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unsignedapps
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Description

A simple Command Line Tool to create XCFrameworks by wrapping xcodebuild.

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swift-create-xcframework

swift-create-xcframework is a very simple tool designed to wrap

xcodebuild
and the process of creating multiple frameworks for a Swift Package and merging them into a single XCFramework.

On the 23rd of June 2020, Apple announced Xcode 12 and Swift 5.3 with support for Binary Targets. Though they provide a simplified way to include Binary Frameworks in your packages, they did not provide a simple way to create your XCFrameworks, with only some documentation for the long manual process. swift-create-xcframework bridges that gap.

Note: swift-create-xcframework pre-dates the WWDC20 announcement and is tested with Xcode 11.4 or later, but should work with Xcode 11.2 or later. You can include the generated XCFrameworks in your app manually even without Xcode 12.

Usage

Inside your Swift Package folder you can just run:

swift create-xcframework

By default swift-create-xcframework will build XCFrameworks for all library products in your Package.swift, or any targets you specify on the command line (this can be for any dependencies you include as well).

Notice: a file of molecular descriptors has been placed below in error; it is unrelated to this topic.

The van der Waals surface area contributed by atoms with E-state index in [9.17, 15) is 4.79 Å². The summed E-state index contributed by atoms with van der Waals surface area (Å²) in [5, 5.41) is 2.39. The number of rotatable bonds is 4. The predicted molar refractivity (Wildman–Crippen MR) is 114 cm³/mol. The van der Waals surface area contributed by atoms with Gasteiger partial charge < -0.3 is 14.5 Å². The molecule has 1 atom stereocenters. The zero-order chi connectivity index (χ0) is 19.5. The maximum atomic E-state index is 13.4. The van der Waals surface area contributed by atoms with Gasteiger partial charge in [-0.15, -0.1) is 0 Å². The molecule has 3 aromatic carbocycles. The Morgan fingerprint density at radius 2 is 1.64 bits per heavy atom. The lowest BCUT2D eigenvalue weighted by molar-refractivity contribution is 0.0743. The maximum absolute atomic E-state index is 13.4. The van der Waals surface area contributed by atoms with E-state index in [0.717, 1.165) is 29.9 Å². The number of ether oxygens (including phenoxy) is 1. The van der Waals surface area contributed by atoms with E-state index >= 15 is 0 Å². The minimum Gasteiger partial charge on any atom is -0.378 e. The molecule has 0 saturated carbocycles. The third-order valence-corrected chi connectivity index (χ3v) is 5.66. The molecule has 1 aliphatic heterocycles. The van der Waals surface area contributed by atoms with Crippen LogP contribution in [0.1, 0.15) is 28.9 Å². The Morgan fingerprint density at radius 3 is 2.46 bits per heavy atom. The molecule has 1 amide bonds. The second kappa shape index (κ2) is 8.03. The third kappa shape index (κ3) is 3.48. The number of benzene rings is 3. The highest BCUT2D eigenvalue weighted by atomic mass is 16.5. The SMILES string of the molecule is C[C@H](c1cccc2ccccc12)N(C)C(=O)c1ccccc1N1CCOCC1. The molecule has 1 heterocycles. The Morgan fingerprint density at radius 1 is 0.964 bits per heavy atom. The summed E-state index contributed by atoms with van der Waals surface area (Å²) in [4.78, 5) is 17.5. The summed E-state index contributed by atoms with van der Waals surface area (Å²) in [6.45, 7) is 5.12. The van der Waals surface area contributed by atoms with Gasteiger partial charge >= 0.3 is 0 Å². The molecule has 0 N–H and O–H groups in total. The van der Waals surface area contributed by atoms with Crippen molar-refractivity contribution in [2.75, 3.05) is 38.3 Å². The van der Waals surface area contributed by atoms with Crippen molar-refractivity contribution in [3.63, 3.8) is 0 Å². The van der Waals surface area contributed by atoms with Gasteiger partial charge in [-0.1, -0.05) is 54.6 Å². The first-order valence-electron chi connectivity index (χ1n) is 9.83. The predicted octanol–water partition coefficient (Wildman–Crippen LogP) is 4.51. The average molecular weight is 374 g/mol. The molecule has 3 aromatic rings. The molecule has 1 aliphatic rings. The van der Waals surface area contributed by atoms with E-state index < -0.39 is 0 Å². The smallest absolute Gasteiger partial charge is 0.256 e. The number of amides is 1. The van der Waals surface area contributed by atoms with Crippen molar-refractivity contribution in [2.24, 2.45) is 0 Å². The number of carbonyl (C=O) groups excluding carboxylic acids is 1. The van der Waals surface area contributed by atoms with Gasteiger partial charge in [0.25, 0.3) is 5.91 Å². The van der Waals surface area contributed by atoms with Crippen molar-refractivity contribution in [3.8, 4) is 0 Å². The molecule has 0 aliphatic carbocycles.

Then for every target or product specified, swift-create-xcframework will:

  1. Generate an Xcode Project for your package (in
    .build/swift-create-xcframework
    ).
  2. Build a
    .framework
    for each supported platform/SDK.
  3. Merge the SDK-specific framework into an XCFramework using
    xcodebuild -create-xcframework
    .
  4. Optionally package it up into a zip file ready for a GitHub release.

This process mirrors the official documentation.

Choosing what to build

Let's use an example

Package.swift
:
var package = Package(
    name: "example-generator",
    platforms: [
        .ios(.v12),
         .macos(.v10_12)
    ],
    products: [
        .library(
            name: "ExampleGenerator",
            targets: [ "ExampleGenerator" ]),
    ],
    dependencies: [],
    targets: [
        ...
    ]
)

By default swift-create-xcframework will build

ExampleGenerator.xcframework
that supports: macosx, iphoneos, iphonesimulator. Additional
.library
products would be built automatically as well.

Choosing Platforms

You can narrow down what gets built If you omit the platforms specification, we'll build for all platforms that support Swift Binary Frameworks, which at the time of writing is just the Apple SDKs: macosx, iphoneos, iphonesimulator, watchos, watchsimulator, appletvos, appletvsimulator.

Note: Because only Apple's platforms are supported at this time, swift-create-xcframework will ignore Linux and other platforms in the Package.swift.

You can specify a subset of the platforms to build using the

--platform
option, for example:
swift create-xcframework --platform ios --platform macos ...

Catalyst

You can build your XCFrameworks with support for Mac Catalyst by specifying

--platform maccatalyst
on the command line. As you can't include or exclude Catalyst support in your